Obtaining nutrients from non-food sources such as pills, powders, or injections.

Some vegetarians and vegans consume dietary supplements in order to boost their intake of vitamins, minerals, protein, fats, or other beneficial substances. Dietary supplements commonly come in various forms.

  • Swallowable pills (eg. solid tablets, gel capsules)
  • Powders (especially protein powder)
  • Liquid extracts (eg. liquid iron or B vitamin solution, flaxseed oil)
  • Injections (eg. the B12 shot)

Supplements vs. Fortified Foods

Some foods such as milk, bread, and cereal may be fortified with vitamins or minerals in some countries, but these are not considered supplements. Whereas fortified foods retain the original appearance and taste of the food, supplements are usually unrecognizable. For example, a vitamin D tablet made from lichen bears no resemblance to actual lichen.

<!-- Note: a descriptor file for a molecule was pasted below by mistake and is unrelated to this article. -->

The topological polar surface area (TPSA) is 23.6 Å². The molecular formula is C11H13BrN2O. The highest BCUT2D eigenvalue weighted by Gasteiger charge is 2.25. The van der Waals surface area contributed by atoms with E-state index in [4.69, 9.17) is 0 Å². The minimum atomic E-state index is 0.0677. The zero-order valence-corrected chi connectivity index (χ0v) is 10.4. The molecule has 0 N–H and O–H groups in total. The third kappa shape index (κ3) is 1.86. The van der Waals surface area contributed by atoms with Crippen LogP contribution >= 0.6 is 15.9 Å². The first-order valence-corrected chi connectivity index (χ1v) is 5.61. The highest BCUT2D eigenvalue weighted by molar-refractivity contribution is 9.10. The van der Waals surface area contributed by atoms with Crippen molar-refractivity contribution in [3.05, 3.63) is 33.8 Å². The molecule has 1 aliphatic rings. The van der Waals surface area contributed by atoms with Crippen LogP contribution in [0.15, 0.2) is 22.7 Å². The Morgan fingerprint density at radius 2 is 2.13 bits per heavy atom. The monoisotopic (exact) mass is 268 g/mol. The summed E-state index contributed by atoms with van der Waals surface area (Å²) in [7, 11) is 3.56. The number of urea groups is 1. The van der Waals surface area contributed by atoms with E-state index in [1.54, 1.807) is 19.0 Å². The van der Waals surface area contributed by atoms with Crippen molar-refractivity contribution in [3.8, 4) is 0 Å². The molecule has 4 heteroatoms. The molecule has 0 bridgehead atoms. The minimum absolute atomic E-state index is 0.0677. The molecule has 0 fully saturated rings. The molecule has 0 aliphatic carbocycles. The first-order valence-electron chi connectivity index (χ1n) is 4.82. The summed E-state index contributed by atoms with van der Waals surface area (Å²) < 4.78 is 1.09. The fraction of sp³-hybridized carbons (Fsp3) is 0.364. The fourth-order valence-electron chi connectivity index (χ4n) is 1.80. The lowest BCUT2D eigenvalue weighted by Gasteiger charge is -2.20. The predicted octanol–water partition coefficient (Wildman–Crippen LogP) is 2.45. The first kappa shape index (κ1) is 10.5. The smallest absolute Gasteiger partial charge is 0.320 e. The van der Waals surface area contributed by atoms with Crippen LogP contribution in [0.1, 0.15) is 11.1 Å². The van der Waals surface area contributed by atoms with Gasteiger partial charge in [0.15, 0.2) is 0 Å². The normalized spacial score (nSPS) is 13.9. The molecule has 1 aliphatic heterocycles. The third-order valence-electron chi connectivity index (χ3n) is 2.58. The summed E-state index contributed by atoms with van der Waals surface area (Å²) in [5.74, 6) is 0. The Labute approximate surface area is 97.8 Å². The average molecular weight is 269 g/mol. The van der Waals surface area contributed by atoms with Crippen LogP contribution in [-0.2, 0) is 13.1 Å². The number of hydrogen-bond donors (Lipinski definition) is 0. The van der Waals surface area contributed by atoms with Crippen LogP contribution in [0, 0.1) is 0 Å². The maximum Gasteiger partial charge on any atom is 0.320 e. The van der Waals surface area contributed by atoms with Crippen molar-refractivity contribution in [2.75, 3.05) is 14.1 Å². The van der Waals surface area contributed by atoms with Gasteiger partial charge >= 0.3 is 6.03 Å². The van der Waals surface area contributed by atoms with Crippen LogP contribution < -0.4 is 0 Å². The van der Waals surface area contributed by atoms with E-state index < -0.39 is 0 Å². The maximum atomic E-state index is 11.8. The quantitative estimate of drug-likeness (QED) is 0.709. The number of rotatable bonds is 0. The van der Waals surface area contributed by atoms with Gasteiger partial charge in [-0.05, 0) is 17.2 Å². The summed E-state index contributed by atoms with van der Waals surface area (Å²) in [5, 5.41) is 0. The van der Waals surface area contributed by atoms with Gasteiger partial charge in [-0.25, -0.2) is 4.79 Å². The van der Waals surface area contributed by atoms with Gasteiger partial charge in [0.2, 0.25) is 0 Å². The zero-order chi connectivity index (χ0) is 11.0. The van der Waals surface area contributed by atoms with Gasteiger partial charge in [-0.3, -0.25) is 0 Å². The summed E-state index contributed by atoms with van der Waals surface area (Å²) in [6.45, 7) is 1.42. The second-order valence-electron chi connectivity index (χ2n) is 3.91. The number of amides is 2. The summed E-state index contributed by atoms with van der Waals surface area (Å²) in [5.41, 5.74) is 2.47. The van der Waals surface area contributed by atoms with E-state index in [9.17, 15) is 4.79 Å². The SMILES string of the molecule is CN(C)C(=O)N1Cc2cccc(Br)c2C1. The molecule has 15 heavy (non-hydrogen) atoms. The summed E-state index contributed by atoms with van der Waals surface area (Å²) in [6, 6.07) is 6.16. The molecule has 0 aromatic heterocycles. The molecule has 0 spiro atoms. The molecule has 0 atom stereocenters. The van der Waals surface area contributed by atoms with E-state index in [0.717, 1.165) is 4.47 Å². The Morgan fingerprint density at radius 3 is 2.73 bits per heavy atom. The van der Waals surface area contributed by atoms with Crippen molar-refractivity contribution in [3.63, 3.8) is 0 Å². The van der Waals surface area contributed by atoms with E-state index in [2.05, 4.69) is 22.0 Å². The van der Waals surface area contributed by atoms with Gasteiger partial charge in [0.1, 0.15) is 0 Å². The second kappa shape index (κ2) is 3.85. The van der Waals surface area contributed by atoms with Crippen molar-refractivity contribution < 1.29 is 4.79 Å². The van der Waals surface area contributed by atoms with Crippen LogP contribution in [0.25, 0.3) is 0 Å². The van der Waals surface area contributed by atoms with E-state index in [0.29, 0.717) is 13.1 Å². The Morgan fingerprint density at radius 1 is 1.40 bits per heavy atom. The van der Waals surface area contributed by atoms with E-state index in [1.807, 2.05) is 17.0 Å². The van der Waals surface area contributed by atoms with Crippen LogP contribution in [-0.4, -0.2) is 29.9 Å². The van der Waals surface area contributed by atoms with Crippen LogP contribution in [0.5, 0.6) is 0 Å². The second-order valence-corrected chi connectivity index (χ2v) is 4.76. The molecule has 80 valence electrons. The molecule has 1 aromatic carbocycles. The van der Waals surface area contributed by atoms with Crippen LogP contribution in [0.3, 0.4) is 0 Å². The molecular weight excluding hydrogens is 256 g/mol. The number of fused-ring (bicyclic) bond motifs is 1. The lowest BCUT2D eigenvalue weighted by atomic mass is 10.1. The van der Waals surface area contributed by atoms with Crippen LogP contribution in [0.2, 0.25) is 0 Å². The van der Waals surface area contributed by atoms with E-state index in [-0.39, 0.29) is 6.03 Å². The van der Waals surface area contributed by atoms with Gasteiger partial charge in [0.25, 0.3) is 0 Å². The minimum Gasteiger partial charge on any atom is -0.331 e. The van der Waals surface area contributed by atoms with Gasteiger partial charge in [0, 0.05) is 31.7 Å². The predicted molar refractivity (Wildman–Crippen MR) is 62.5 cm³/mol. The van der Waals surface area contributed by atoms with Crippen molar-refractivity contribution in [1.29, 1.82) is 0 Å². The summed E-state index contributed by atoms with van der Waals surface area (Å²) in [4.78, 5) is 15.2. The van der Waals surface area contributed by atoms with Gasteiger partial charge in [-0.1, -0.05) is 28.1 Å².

Most supplements tend to be low in food energy (calories) but this is not a defining characteristic. For example, capsules containing omega-3 fatty acids provide food energy like any other source of fat, and protein powders can contribute a significant source of energy on a daily basis.

Legal Standing of Dietary Supplements

In the United States supplements are loosely regulated by the Food and Drug Administration but the FDA does not guarantee the safety of any supplements.

In 1994, the Dietary Supplement Health and Education Act (DSHEA) defined dietary supplements as a category of food, which put them under different regulations than drugs.